Don’t be surprised if the government’s childcare package provides a boost for the Turnbull government — and unlike the artificial boost of last week’s Snowy Hydro silliness, this one is fairly earnt. The government has implemented, in broad, the recommendations of the Productivity Commission in the critical area of childcare and early childhood learning, and in doing so will make the childcare subsidy system more effectively targeted and more progressive, while also supporting female workforce participation. And it’s fully funded by savings elsewhere.
For months now, the government has been stuck in vicious circle of infighting, poor policymaking and poor judgment, not least from the Prime Minister himself. The desperate effort to use the gas crisis as both a wedge against Labor and to placate the climate denialist right within the Liberal Party was a new low for a man who once boasted he would refuse to lead a party not as committed to climate action as he was.
But now, on a core issue for working parents across the country who see so much of their income disappear in childcare fees, the government is intervening — and it’s for good economic reasons. No wonder Labor is trying to focus on the demands of a (fairly loose) requirement that parents work, volunteer or study eight hours a fortnight, and the pause in the indexation of family tax benefits instead.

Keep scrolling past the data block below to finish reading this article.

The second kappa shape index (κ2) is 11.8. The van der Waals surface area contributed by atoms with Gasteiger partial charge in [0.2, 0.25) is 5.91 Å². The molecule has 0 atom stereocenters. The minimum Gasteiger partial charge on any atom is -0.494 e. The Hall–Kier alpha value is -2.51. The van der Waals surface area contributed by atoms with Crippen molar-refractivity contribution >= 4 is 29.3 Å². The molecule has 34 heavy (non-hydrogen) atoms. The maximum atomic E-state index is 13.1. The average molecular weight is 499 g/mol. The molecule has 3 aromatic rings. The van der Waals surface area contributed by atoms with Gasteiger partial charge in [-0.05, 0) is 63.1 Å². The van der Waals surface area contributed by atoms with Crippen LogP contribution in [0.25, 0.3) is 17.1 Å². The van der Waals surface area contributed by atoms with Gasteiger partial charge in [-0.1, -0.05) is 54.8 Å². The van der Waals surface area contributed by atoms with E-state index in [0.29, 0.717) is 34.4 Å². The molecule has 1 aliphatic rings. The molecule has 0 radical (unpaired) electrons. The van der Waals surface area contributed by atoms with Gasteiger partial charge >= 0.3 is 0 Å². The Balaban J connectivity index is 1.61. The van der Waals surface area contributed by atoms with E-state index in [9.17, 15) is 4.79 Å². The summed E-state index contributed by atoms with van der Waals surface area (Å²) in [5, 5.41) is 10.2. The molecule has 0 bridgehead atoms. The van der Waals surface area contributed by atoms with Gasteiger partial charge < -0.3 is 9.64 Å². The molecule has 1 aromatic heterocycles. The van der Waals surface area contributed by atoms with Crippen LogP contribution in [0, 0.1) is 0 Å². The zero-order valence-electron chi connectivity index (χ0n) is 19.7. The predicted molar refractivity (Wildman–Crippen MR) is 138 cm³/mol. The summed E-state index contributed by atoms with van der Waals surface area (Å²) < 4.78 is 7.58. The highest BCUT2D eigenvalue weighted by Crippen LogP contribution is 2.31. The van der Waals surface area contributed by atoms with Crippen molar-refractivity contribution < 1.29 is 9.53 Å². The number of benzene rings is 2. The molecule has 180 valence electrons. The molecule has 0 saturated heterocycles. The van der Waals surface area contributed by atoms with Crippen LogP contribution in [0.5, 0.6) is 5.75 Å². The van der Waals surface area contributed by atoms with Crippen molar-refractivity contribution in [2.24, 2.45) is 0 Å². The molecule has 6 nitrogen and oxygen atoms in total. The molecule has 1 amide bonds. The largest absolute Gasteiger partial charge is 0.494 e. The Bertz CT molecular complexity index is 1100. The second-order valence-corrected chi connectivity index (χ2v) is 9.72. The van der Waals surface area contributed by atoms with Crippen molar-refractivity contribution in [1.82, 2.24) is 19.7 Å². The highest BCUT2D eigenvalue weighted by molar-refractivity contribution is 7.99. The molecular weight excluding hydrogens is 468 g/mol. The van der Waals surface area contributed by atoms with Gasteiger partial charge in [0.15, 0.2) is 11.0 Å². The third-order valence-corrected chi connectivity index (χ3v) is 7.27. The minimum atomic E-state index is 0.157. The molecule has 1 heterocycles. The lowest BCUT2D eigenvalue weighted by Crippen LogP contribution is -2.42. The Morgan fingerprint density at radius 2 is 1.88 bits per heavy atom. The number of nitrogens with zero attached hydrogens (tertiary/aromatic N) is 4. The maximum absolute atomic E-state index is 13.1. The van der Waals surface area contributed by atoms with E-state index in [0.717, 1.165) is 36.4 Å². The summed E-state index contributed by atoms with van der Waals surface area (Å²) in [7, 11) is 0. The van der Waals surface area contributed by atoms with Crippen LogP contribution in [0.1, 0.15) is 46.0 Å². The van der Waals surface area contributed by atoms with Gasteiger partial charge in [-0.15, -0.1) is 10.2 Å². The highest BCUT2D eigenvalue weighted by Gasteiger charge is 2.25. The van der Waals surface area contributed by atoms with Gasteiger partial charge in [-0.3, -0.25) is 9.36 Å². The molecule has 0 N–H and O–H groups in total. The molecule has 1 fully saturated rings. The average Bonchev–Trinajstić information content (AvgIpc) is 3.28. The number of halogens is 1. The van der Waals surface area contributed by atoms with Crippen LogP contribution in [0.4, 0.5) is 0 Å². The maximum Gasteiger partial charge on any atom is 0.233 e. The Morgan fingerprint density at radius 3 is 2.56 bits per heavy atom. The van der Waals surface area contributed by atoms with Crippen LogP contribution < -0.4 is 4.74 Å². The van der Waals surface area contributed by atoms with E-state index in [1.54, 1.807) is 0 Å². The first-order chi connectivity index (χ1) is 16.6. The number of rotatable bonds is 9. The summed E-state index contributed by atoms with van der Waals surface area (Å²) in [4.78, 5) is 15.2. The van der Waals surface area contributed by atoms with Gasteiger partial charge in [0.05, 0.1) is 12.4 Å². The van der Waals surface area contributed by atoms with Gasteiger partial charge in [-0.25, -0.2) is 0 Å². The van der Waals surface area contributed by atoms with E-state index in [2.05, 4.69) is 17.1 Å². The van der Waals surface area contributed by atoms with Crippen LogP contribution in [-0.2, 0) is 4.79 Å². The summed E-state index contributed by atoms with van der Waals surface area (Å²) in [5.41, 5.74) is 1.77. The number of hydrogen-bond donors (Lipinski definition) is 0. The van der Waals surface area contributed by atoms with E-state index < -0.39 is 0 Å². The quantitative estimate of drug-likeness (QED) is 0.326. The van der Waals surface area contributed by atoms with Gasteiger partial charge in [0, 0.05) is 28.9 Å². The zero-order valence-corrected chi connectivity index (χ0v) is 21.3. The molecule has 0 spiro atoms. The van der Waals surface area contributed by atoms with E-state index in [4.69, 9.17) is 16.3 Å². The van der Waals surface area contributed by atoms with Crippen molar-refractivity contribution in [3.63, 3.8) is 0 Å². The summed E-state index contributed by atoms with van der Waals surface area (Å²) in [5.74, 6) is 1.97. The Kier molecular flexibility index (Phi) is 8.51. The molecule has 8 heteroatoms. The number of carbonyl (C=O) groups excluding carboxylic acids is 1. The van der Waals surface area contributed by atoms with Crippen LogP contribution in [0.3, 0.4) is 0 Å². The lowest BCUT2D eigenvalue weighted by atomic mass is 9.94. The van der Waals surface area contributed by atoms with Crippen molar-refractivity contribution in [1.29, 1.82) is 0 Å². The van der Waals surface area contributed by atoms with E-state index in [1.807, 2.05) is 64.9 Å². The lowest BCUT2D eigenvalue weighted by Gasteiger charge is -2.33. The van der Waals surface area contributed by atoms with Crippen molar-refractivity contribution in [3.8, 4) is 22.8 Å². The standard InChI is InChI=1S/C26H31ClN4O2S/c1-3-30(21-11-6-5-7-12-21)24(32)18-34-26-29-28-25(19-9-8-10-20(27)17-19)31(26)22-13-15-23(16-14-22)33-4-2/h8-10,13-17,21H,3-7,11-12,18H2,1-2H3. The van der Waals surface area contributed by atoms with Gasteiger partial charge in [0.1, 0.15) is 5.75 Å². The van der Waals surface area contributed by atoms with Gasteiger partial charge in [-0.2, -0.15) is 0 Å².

The challenge for the government is to build on the boost from this week’s win — although, problematically, next week is likely to be dominated by the 18C debate. Obsessing about the fetish of a small number of old white people rather than the bread and butter issues of voters is exactly what a government that has just encouraged voters to take a fresh look at it doesn’t need. On the other hand, it might shut down the undermining and sniping from the right for five minutes and give Turnbull some clear air to talk to voters about issues of actual relevance to them once the debate is done and dusted next week.